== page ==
Maxine Myre |
June 5, 2014
Overwhelming amounts of schoolwork.
Difficulty balancing school, a job, family, and friends.
Pressure to succeed academically.
These are only a few of the factors that can contribute to stress, anxiety, depression and other mental health struggles for students.
Kathleen Moore, a PhD student at the Ontario Institute for Studies in Education at the University of Toronto, researches how technology can be used to provide information about mental health, as well as support for students with mental health difficulties.
Post-secondary students already have access to a variety of face-to-face options for information and support. But Moore sees tremendous opportunity to supplement counselling and peer-support services with technology, especially for populations that are not comfortable using face-to-face options.
“As an example, for graduate students specifically, the stigma surrounding mental health and the possibility of seeing some of [their] students in the [counselling] office may cause them to not use those types of resources,” Moore says.
Digital strategies look different at every institution. In a poster presentation given at Congress 2014, Moore described some initiatives that are currently in place or developing at universities in Ontario.
Several universities, for instance, have modified their website’s homepage to make mental health resources easily available to students, staff, and faculty.
Another focus has been the development of online learning modules, which participants can work through in order to gain more knowledge surrounding mental health and available support.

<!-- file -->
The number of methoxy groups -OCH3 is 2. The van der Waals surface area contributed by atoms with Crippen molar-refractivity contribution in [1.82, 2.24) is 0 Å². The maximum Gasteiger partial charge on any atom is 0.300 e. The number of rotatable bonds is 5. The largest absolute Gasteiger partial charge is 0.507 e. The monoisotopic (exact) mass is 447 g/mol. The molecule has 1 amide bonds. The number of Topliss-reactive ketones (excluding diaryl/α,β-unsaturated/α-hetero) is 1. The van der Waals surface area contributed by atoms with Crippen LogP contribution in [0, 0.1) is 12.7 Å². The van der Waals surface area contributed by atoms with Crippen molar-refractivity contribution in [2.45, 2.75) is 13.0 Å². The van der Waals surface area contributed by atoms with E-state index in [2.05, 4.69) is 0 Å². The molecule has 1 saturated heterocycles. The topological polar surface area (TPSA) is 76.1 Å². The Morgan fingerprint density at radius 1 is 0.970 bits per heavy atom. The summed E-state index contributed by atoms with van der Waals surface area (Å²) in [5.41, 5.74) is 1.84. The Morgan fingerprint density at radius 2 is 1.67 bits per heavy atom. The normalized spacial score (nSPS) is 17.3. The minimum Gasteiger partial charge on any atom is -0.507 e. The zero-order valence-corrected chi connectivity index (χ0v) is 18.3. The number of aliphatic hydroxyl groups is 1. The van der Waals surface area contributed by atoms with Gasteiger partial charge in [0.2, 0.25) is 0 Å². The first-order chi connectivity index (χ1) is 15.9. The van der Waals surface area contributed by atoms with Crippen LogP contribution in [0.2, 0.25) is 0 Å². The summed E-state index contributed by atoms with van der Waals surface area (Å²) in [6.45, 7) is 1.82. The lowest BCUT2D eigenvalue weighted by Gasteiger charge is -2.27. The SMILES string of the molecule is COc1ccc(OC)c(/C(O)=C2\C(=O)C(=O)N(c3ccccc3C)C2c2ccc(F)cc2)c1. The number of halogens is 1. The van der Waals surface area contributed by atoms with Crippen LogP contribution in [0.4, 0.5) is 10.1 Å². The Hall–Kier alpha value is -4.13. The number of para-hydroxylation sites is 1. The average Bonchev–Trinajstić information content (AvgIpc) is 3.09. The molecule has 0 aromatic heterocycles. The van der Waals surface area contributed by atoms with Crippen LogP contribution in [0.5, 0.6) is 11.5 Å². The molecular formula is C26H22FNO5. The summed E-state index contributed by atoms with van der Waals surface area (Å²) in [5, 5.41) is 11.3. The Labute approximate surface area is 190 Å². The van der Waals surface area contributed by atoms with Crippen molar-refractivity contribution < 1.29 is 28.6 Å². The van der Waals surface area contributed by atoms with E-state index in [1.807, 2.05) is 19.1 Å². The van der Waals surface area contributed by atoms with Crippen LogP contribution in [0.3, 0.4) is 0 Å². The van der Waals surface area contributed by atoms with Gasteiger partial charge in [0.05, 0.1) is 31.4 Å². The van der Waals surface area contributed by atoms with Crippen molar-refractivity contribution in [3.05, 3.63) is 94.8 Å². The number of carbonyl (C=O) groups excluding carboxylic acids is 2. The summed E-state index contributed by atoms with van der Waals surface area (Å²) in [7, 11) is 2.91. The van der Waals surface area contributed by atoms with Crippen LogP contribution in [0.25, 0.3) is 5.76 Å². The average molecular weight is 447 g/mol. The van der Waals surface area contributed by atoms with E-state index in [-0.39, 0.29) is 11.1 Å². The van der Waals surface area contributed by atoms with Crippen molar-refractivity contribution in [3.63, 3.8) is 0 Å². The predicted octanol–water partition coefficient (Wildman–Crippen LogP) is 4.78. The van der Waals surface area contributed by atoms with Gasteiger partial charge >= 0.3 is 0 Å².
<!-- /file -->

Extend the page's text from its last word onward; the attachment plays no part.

“Mindsight,”developed by Wendy Stanyon, an Associate Professor in the Faculty of Health Sciences at the University of Ontario Institute of Technology, is an online learning module that aims to reduce stigma by promoting awareness and understanding of mental health. The module also provides resources and coping strategies for people facing mental health challenges. Online learning modules at the University of Toronto and Queen’s University are providing similar services.
Whether it’s using Twitter to provide information about available counseling hours, or having an online peer-support group, social media is also providing new, relatable avenues for students.
Naturally, mobile devices are also playing an increasingly important role.
Several apps launched about mental health do things such as help people chart moods, manage coping skills, or connect to sources of support. “It will be interesting to me to see whether that’s something a school might tap into in the future,” says Moore.
The next steps are to determine if students are aware that these online resources exist and to see if they are being used effectively.
“It’s a constantly changing area. There’s new stuff coming out all the time,” says Moore.
For more information about e-mental health, check out these resources:
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